a manner or technique of treating subject matter that presents, through volume of detail, a deterministic view of human life and actions.
a deterministic theory of writing in which it is held that a writer should adopt an objective view toward the material written about, be free of preconceived ideas as to form and content, and represent with clinical accuracy and frankness the details of life.
Compare (def 4b).
a representation of appearances or patterns of speech, manner, etc., in a work of fiction.
the depiction of the physical environment, especially landscape or the rural environment.

(in a work of art) treatment of forms, colors, space, etc., as they appear or might appear in nature.
Compare (def 4), (def 3a).
action arising from or based on natural instincts and desires alone.

the view of the world that takes account only of elements and forces, excluding the supernatural or spiritual.
the belief that all phenomena are covered by laws of science and that all teleological explanations are therefore without value.


the doctrine that all religious truth is derived from a study of processes and not from revelation.
the doctrine that is sufficient for salvation.

adherence or attachment to what is natural.

a movement, esp in art and literature, advocating detailed realistic and factual description, esp that in 19th-century France in the writings of Zola, Flaubert, etc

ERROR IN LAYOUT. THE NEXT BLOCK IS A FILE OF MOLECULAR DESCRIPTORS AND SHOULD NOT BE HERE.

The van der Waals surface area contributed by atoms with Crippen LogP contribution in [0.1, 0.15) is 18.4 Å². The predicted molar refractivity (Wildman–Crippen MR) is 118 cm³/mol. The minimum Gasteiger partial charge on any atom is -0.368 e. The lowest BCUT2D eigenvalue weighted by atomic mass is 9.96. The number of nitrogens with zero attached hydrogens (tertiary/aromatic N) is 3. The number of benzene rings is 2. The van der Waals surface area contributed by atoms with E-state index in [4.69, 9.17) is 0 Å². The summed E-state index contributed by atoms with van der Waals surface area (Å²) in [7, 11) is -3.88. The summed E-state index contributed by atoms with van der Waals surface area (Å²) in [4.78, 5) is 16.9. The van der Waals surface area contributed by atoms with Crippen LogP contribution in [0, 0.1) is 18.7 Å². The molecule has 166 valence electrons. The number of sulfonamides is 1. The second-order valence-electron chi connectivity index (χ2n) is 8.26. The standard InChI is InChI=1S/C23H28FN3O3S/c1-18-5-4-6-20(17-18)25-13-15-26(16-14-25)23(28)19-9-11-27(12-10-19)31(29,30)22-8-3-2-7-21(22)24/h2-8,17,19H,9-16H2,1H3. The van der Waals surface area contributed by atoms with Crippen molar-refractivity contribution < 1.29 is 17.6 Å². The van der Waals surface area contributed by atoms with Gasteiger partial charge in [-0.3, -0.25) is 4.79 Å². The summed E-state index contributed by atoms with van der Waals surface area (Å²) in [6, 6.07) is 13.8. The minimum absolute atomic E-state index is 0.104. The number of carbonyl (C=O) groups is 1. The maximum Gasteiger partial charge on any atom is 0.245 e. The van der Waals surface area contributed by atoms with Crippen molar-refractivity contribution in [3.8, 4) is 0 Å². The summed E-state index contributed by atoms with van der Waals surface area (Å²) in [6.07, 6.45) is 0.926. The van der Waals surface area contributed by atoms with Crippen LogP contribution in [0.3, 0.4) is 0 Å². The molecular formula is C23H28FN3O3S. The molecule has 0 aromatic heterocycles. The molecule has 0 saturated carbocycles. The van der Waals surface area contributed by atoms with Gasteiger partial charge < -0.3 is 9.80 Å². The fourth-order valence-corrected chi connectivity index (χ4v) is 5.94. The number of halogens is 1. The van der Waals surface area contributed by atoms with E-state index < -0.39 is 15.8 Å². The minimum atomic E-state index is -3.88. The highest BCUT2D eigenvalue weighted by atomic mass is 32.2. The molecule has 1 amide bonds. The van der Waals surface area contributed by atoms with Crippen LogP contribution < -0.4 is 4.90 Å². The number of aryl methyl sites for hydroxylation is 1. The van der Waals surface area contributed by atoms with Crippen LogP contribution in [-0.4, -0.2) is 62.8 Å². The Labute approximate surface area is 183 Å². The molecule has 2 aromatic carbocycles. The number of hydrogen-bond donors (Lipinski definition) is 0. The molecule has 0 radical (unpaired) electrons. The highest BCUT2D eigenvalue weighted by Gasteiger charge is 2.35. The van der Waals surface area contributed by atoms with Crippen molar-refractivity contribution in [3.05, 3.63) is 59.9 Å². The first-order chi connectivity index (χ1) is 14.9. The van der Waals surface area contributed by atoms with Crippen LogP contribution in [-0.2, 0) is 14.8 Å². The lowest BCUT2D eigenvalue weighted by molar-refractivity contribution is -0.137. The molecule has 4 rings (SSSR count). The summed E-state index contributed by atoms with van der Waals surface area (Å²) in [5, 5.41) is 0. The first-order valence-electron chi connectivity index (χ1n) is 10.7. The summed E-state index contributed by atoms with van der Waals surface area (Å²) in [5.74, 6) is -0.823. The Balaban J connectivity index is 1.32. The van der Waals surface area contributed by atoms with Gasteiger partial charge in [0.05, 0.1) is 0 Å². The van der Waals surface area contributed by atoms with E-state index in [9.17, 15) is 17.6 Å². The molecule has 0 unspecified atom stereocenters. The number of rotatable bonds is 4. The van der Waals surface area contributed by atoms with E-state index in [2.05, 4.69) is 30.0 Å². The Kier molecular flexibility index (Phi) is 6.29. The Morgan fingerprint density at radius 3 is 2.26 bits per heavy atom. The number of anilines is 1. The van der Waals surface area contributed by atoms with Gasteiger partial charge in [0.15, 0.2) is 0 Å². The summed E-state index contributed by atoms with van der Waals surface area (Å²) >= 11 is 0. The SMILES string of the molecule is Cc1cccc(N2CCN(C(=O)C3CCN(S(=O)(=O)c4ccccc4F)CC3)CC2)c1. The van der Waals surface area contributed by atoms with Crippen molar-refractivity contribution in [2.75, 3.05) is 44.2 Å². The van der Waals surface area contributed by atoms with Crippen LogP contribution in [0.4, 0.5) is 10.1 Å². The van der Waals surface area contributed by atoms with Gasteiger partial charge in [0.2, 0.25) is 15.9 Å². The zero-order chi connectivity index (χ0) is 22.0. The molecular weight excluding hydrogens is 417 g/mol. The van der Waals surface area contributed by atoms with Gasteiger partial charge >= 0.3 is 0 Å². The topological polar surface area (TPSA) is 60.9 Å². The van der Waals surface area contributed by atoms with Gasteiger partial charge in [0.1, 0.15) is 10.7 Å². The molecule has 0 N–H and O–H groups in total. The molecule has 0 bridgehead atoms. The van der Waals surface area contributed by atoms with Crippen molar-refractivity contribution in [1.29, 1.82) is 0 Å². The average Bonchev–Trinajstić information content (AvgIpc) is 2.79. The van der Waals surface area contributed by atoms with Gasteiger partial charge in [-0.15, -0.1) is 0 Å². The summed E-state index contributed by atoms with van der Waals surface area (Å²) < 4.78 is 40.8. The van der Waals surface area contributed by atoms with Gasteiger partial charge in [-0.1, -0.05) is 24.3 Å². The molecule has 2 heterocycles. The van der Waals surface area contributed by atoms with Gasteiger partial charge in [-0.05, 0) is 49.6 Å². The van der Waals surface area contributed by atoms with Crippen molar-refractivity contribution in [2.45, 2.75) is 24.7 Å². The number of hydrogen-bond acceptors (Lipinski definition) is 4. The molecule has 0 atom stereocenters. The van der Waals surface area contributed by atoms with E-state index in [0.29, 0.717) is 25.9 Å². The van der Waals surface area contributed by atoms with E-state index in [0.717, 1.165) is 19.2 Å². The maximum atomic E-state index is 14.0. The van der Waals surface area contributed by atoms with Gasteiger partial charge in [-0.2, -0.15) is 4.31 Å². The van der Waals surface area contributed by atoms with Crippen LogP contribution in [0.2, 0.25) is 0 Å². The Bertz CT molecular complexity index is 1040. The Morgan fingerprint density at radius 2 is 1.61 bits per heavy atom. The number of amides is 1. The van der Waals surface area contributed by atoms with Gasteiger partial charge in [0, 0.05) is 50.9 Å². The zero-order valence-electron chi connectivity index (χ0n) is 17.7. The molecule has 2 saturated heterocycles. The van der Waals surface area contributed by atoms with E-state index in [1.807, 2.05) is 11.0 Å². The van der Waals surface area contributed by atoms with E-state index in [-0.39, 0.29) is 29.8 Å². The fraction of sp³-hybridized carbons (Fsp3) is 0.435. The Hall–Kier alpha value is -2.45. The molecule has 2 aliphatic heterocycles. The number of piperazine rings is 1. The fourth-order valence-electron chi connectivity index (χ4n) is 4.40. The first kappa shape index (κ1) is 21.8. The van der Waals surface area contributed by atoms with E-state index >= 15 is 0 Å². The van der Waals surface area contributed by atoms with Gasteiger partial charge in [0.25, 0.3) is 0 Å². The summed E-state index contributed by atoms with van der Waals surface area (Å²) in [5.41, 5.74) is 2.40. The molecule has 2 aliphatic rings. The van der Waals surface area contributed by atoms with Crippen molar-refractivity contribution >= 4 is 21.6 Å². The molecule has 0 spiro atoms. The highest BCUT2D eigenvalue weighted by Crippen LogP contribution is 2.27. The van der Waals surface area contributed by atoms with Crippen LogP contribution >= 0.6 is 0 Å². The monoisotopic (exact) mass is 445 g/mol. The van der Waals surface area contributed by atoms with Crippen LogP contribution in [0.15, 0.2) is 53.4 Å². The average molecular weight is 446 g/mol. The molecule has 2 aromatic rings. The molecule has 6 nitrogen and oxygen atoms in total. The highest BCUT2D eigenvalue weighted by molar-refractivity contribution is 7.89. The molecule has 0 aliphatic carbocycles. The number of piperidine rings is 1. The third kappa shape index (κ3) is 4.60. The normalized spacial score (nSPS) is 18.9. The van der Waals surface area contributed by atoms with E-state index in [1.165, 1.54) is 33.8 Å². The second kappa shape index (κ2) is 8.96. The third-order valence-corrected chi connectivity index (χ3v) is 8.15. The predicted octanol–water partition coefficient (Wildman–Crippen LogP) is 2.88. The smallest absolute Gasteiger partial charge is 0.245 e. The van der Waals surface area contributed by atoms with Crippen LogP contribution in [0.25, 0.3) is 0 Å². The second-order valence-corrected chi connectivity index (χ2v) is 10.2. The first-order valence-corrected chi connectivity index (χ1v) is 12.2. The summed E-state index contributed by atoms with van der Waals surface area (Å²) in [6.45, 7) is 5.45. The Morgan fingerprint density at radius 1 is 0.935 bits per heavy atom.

the characteristics or effects of this movement

a school of painting or sculpture characterized by the faithful imitation of appearances for their own sake
the belief that all religious truth is based not on revelation but rather on the study of natural causes and processes

a scientific account of the world in terms of causes and natural forces that rejects all spiritual, supernatural, or teleological explanations
the meta-ethical thesis that moral properties are reducible to natural ones, or that ethical judgments are derivable from nonethical ones Compare naturalistic fallacy, descriptivism

action or thought caused by natural desires and instincts
devotion to that which is natural

1630s, “action based on natural instincts,” from natural + -ism. In philosophy, as a view of the world and humanity’s relationship to it, from 1750. As a tendency in art and literature, from 1850.

A movement in literature and the arts, and an approach to philosophy. Literary and artistic naturalism aims at accuracy and objectivity and cultivates realistic and even sordid portrayals of people and their environment. Philosophical naturalism, which is often identified with materialism, holds that minds, spirits, and ideas are fundamentally material.

In the visual arts, an attempt to depict the natural world as accurately and objectively as possible.


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